How to Rehabilitate a Bully

Earlier this morning, I watched a commercial on Discovery for Kids.  Yes, it was on Discovery for Kids!  The commercial was about how to deal with school bully.  It was the typical big, stocky guy picking on a “Diary of a Wimpy Kid” clone.  He gripped him up by his shirt.  Two others witnessing the confrontation ran and got the principal.  He came out and chased the aggressor away.  The wimpy freshman was saved and peace was restored on the school grounds.

I had always thought, “Did the bully ever change?”

I was picked on in elementary, junior high and high school.  The person unnamed never said “I’m sorry for what I did to you.” For two years, we cursed at each other.  We fought.  We had physical altercations on stairwells.  He never apologized for his actions.  I remembered the last words he said to me. 

“You’re a nigger.”

I had always thought, “My bully never changed.” 

My bully was never rehabilitated.  He was raised with prejudice.  He had hung around like-minded people.  He was aggressive and participated in an aggressive sport; wrestling.  My high school was 99% white.  The racism was tolerated.  He had no reason or incentive to think differently about blacks.  I was nothing but kind to him.  He responded by making fun of me and calling racist remarks.

A couple of months ago, I watched an episode of the Steve Wilkos show.  There was a former skinhead who earned a conviction of harassment and assault with a hate crime amendment.  He served two years in prison.  He lost his family.  He was on the road to extended prison stints and maybe an early grave.  It took a hug from an African American woman to destroy his hate.  A black man then hugged him.  And then another woman hugged.  The entire audience was filled with racial and ethnic diversity.  Each one came onstage and embraced his 25 year old racist.  He cried.  Those tears were the hate that left his body.

This man spent his life hating blacks and Hispanics.  He confessed to calling his sister’s child a “nigger baby”.  After that incident, she disowned him.  But, that same sister welcomed him back into her family. 

In a follow-up episode, he was asked to talk to a young teen.  This teen was biracial who hated his black side of the family.  He beat up and terrorized his little sister and his mother.  The teen was also a regular in his town’s juvenile lockup.  This former racist told this little boy stories of men getting raped in prison.  He told him not to hate himself.  He told him not to bully and terrorize his family.  The stories scared this teen.  I was sure they changed him.  But, I knew they changed the ex-skinhead.

He and other bullies like him reformed because they had help.


Bullies are violent offenders.  They use violence and intimidation to create fear on their victims.  Their actions aren’t just limited to their victims.  They affect the victims’ friends and other bystanders.  Violence and intimidation makes potential “heroes” cower.  A bully’s actions must be treated as criminal.  They deserve to be suspended on their first offense.  They deserve to be expelled and institutionized on the second offense.  And they deserve incarceration on the third or multiple offenses.  Take away a bully’s freedom.  Show the bully that there are consequences for their behavior.  A bully’s support system is there family.  The family is there mostly for moral support and financial reasons.  You take the bully away from the moral support.  The legal course puts the bully’s family on constant financial strain.  Incarceration works.  It takes the aggressor away from his victim and other potential victims.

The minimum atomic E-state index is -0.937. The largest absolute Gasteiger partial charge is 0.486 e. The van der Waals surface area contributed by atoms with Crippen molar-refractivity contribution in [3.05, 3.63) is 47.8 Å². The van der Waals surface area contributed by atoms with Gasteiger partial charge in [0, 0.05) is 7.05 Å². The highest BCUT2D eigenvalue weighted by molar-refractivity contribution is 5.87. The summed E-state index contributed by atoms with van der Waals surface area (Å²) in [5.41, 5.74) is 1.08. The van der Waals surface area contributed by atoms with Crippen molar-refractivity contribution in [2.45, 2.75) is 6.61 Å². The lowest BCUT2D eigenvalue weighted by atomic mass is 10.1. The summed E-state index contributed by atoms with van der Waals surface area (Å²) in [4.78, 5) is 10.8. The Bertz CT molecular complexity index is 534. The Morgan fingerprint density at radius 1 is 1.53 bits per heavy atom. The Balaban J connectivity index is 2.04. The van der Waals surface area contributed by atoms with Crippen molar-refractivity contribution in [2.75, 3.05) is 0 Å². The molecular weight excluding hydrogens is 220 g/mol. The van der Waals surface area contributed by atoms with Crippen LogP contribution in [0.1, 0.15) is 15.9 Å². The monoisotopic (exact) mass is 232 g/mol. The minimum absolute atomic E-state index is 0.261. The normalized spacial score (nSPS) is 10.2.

Incarceration without treatment serves no purpose.  Over 70% of felons released find they way back into prison.  While in prison, they just learn to be more ruthless and more efficient criminals.  To combat repeat offenders, you must have intensive counseling for them. 

Bullies need more than sensitivity training.  They need to be taught to get along with others.  They need to worst results of their criminal behavior.  They also must complete programs to earn gameful employment, GED or a college degree.  Self-hate starts the process of hating others.  Bullies think they’re worthless as human beings.  A bully’s intention is to make their victim or victims feel worse than they do.  Very few people with emotional stability and self-worth bully others.  People happy with themselves have no time to spread hate.


A former bully has to “Pay it forward.”  Sacrifice is the perfect way for a bully to embrace inclusion.  A Big Brother’s, a Big Sister’s or some other mentor group is what all former bullies need.  Helping others and thinking of others are great ways to battle hate.  Steve Wilkos invites former felons to counsel at-risk teens on his show.  Peer counseling works.  It helps the person who’s at-risk and the person who’s mentoring.


A final way for a bully to rehabilitate is by apologizing. 

“I’m sorry.” Those two words create a powerful message.  A bully doesn’t want to bully.  Most only do it because they’re not happy with themselves or their lives.  When a bully apologizes and means it, those words can begin the process of change. 

With time, even the worst of the worst can change.  Bullies are like us.  They just want to do better.